“We need a much more competitive grid,” says Bratches. “We have a team of 25 spotters around the tracks looking at where racing and overtaking is happening at individual circuits.”
MAKE THE SPECTACLE SPECTACULAR
‘Fan engagement’ is a buzz-phrase for F1’s new owners: it means making the fun-and-games around a race weekend far more attractive to those fans who are considering
spending their hard-earned cash on a costly race ticket.
London Live has so far been the banner event for this philosophy, but at the Spanish GP earlier this year, the ‘F1 Fan Zone’ boasted a behind-the-grandstands zipwire, Heineken bars, T-shirt guns ring into grandstands, interactive ‘robots’ mingling with fans, and a broadband cloud to allow real-time sharing of social media moments.
“We have to make our fans believe that their investment in the sport is worthwhile,” says Bratches.
Part of Formula 1’s allure over the decades has been its exclusivity. From the tinsel of Monaco, to the studied inscrutability of Kimi Räikkönen, through to the cloistered impenetrability of the F1 paddock: Formula 1 has never been a place for everyman – and less so in the latter years of Bernie Ecclestone’s reign than ever.
Liberty want to open up the sport in degrees and let the public look backstage. “We want seams in that exclusivity where people can touch the sport in different ways,” says Bratches. “We want them to have their viscera moved by the sounds and smells of this amazing sport.”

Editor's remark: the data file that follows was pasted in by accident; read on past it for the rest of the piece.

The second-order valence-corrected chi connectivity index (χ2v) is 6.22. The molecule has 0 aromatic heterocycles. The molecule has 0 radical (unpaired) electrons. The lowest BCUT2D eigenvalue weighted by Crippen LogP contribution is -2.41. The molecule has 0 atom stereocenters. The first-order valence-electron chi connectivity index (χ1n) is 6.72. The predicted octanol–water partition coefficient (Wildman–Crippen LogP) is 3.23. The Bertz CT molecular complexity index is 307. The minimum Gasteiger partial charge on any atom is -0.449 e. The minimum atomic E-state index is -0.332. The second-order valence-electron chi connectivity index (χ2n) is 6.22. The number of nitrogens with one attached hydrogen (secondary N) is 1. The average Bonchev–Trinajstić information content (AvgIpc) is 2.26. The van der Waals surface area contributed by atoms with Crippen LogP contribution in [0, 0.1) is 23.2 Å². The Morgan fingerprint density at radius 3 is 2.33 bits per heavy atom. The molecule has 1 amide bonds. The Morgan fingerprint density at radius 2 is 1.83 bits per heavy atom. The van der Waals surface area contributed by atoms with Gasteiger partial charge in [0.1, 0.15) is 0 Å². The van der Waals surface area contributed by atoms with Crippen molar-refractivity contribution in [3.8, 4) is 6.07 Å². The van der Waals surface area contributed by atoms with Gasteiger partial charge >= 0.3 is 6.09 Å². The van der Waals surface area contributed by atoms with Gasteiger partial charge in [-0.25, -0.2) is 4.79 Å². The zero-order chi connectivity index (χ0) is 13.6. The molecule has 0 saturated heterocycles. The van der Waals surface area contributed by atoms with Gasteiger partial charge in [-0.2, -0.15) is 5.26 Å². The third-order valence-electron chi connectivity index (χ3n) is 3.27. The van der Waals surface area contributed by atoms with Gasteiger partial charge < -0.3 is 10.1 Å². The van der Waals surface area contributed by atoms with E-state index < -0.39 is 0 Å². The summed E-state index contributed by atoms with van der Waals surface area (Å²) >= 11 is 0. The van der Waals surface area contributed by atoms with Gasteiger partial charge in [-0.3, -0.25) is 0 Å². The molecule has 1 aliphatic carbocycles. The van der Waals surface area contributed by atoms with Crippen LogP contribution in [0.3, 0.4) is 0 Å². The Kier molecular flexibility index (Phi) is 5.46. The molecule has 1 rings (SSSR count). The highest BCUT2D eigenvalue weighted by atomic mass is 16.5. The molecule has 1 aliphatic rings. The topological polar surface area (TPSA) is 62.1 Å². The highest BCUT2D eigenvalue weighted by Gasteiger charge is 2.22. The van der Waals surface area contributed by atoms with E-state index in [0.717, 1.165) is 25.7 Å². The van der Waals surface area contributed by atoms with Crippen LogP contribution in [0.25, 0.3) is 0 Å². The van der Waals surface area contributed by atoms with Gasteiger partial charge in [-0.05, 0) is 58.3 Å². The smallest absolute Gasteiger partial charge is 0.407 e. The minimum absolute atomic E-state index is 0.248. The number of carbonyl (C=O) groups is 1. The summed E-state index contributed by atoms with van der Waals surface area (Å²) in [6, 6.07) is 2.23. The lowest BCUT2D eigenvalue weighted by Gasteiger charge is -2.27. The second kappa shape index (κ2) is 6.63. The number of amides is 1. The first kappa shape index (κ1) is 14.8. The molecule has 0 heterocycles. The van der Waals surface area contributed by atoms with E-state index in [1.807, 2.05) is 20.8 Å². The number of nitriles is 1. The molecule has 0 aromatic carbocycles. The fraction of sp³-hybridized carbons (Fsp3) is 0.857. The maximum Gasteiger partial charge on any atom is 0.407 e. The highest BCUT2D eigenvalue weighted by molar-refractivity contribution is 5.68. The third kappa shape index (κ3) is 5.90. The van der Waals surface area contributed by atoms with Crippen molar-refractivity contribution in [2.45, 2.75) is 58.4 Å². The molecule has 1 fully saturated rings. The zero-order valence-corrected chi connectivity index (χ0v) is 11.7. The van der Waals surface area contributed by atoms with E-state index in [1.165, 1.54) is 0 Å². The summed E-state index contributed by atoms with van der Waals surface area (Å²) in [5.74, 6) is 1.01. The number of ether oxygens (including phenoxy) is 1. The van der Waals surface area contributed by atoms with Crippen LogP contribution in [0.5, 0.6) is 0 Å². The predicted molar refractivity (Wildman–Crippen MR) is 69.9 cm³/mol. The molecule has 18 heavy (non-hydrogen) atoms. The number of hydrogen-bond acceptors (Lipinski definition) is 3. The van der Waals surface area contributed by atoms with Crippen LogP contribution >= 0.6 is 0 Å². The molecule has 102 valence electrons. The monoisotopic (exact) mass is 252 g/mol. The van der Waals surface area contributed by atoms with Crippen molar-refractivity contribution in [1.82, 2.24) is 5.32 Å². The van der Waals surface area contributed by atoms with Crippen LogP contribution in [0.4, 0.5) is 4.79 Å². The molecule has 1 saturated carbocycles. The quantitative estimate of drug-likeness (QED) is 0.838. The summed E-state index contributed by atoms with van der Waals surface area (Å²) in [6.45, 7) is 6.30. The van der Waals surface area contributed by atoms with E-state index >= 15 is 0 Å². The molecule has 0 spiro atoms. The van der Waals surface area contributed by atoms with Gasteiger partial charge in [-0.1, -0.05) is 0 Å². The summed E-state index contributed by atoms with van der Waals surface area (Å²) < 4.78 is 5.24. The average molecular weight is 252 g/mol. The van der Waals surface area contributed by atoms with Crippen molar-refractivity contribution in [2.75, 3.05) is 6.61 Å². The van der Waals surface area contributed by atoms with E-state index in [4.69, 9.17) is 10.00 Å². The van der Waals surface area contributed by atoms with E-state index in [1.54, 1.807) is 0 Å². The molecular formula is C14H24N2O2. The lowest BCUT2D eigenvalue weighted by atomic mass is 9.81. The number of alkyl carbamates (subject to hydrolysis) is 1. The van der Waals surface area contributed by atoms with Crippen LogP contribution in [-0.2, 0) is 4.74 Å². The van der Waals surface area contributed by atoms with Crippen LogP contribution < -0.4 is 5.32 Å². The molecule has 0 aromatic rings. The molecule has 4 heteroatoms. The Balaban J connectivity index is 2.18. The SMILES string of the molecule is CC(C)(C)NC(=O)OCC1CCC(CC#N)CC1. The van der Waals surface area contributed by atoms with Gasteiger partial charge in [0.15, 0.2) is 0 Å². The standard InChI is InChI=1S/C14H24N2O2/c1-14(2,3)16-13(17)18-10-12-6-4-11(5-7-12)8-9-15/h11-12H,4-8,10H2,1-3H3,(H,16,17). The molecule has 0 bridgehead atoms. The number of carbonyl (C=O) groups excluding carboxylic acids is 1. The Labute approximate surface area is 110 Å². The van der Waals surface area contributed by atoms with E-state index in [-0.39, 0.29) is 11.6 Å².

Evidence of that ambition can be seen with the re-imagined F1 two-seater programme running at most grands prix this year. And there are plans to open up F1 garage tours, while offering lunches with senior F1 personnel for ‘golden ticket’ winners.
Taking races closer to fans is also key to the Liberty vision. The location for F1 Live London was no accident: evocative city-centre locations are rmly on the agenda for future calendar expansion – though not at the expense of traditional venues. Bratches says: “For 2018, we’ve lost Malaysia, but gained France and Germany. Going forward we want to appeal to cosmopolitan audiences, by promoting the tech-rst essence of the sport.”
“TASTE THE OIL”
This pungent phrase is how Bratches describes F1’s need to tell its own technical story far better. “We are the most sophisticated sport on the planet and what engineers achieve is absolutely amazing, extraordinary,” he says.
But the story of those achievements, such as the stunning thermal efciency gures achieved by hybrid V6 power units is undersold, or veiled in complexity. “We need to be doing a much better job of explaining and broadcasting our technical excellence,” says Bratches.
LET THE BLOOD BOIL
“Gladiators and pilots – what are their back-stories?” The human aspects of F1, the epic contests between the Hamiltons, Vettels, Alonsos and Ricciardos are recognised as the vital life-blood of the sport by its new owners. And it will come as no surprise to readers of